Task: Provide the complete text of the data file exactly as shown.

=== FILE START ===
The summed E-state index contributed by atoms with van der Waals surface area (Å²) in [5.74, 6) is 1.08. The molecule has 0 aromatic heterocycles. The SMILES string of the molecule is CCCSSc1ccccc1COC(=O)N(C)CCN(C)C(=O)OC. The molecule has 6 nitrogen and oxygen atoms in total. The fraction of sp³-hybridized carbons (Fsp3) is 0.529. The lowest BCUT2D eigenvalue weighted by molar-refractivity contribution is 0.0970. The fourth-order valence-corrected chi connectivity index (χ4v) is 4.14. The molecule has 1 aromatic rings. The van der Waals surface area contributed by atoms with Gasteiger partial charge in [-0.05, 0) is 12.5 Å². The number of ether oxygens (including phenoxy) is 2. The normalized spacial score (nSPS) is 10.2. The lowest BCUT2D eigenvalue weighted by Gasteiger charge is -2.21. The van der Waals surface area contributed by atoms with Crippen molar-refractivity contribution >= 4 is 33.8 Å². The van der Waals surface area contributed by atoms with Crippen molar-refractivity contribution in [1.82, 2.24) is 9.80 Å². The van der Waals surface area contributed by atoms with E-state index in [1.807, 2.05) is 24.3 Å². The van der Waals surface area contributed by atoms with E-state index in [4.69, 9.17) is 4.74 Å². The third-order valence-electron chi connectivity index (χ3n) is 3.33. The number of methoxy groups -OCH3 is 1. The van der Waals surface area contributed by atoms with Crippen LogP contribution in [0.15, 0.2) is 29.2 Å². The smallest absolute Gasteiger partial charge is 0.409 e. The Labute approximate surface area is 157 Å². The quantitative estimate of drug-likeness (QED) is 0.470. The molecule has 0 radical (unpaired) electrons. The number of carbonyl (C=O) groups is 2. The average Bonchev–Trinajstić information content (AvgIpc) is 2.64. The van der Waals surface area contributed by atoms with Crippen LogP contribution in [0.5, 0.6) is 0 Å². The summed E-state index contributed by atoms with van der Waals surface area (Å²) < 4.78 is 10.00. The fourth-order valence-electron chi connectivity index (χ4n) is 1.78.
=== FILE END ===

The summed E-state index contributed by atoms with van der Waals surface area (Å²) in [5.74, 6) is 1.08. The molecule has 0 aromatic heterocycles. The SMILES string of the molecule is CCCSSc1ccccc1COC(=O)N(C)CCN(C)C(=O)OC. The molecule has 6 nitrogen and oxygen atoms in total. The fraction of sp³-hybridized carbons (Fsp3) is 0.529. The lowest BCUT2D eigenvalue weighted by molar-refractivity contribution is 0.0970. The fourth-order valence-corrected chi connectivity index (χ4v) is 4.14. The molecule has 1 aromatic rings. The van der Waals surface area contributed by atoms with Gasteiger partial charge in [-0.05, 0) is 12.5 Å². The number of ether oxygens (including phenoxy) is 2. The normalized spacial score (nSPS) is 10.2. The lowest BCUT2D eigenvalue weighted by Gasteiger charge is -2.21. The van der Waals surface area contributed by atoms with Crippen molar-refractivity contribution >= 4 is 33.8 Å². The van der Waals surface area contributed by atoms with Crippen molar-refractivity contribution in [1.82, 2.24) is 9.80 Å². The van der Waals surface area contributed by atoms with E-state index in [1.807, 2.05) is 24.3 Å². The van der Waals surface area contributed by atoms with E-state index in [4.69, 9.17) is 4.74 Å². The third-order valence-electron chi connectivity index (χ3n) is 3.33. The number of methoxy groups -OCH3 is 1. The van der Waals surface area contributed by atoms with Crippen LogP contribution in [0.15, 0.2) is 29.2 Å². The smallest absolute Gasteiger partial charge is 0.409 e. The Labute approximate surface area is 157 Å². The quantitative estimate of drug-likeness (QED) is 0.470. The molecule has 0 radical (unpaired) electrons. The number of carbonyl (C=O) groups is 2. The average Bonchev–Trinajstić information content (AvgIpc) is 2.64. The van der Waals surface area contributed by atoms with Crippen LogP contribution in [0.5, 0.6) is 0 Å². The summed E-state index contributed by atoms with van der Waals surface area (Å²) < 4.78 is 10.00. The fourth-order valence-electron chi connectivity index (χ4n) is 1.78.